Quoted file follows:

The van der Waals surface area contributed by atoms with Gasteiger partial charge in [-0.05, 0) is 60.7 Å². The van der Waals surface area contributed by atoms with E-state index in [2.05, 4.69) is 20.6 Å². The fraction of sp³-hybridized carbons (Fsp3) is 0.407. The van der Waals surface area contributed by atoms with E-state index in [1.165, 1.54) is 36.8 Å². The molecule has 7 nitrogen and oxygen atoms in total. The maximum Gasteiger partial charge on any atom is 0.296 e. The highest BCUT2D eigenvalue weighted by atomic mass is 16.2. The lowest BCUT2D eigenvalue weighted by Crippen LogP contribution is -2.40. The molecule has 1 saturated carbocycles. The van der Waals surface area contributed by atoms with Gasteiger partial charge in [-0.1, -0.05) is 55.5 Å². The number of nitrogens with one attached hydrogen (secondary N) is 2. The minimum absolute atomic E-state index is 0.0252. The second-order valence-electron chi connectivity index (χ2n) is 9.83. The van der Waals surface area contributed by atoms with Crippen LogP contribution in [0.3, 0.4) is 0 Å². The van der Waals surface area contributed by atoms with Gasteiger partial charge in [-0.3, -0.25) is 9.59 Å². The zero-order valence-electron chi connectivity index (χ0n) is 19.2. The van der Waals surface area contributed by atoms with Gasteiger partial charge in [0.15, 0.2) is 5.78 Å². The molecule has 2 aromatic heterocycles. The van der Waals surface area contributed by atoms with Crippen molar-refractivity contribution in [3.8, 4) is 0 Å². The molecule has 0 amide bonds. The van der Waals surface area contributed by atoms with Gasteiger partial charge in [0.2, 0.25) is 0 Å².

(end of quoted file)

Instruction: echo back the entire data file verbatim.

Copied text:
The van der Waals surface area contributed by atoms with Gasteiger partial charge in [-0.05, 0) is 60.7 Å². The van der Waals surface area contributed by atoms with E-state index in [2.05, 4.69) is 20.6 Å². The fraction of sp³-hybridized carbons (Fsp3) is 0.407. The van der Waals surface area contributed by atoms with E-state index in [1.165, 1.54) is 36.8 Å². The molecule has 7 nitrogen and oxygen atoms in total. The maximum Gasteiger partial charge on any atom is 0.296 e. The highest BCUT2D eigenvalue weighted by atomic mass is 16.2. The lowest BCUT2D eigenvalue weighted by Crippen LogP contribution is -2.40. The molecule has 1 saturated carbocycles. The van der Waals surface area contributed by atoms with Gasteiger partial charge in [-0.1, -0.05) is 55.5 Å². The number of nitrogens with one attached hydrogen (secondary N) is 2. The minimum absolute atomic E-state index is 0.0252. The second-order valence-electron chi connectivity index (χ2n) is 9.83. The van der Waals surface area contributed by atoms with Crippen LogP contribution in [0.3, 0.4) is 0 Å². The van der Waals surface area contributed by atoms with Gasteiger partial charge in [-0.3, -0.25) is 9.59 Å². The zero-order valence-electron chi connectivity index (χ0n) is 19.2. The van der Waals surface area contributed by atoms with Gasteiger partial charge in [0.15, 0.2) is 5.78 Å². The molecule has 2 aromatic heterocycles. The van der Waals surface area contributed by atoms with Crippen molar-refractivity contribution in [3.8, 4) is 0 Å². The molecule has 0 amide bonds. The van der Waals surface area contributed by atoms with Gasteiger partial charge in [0.2, 0.25) is 0 Å².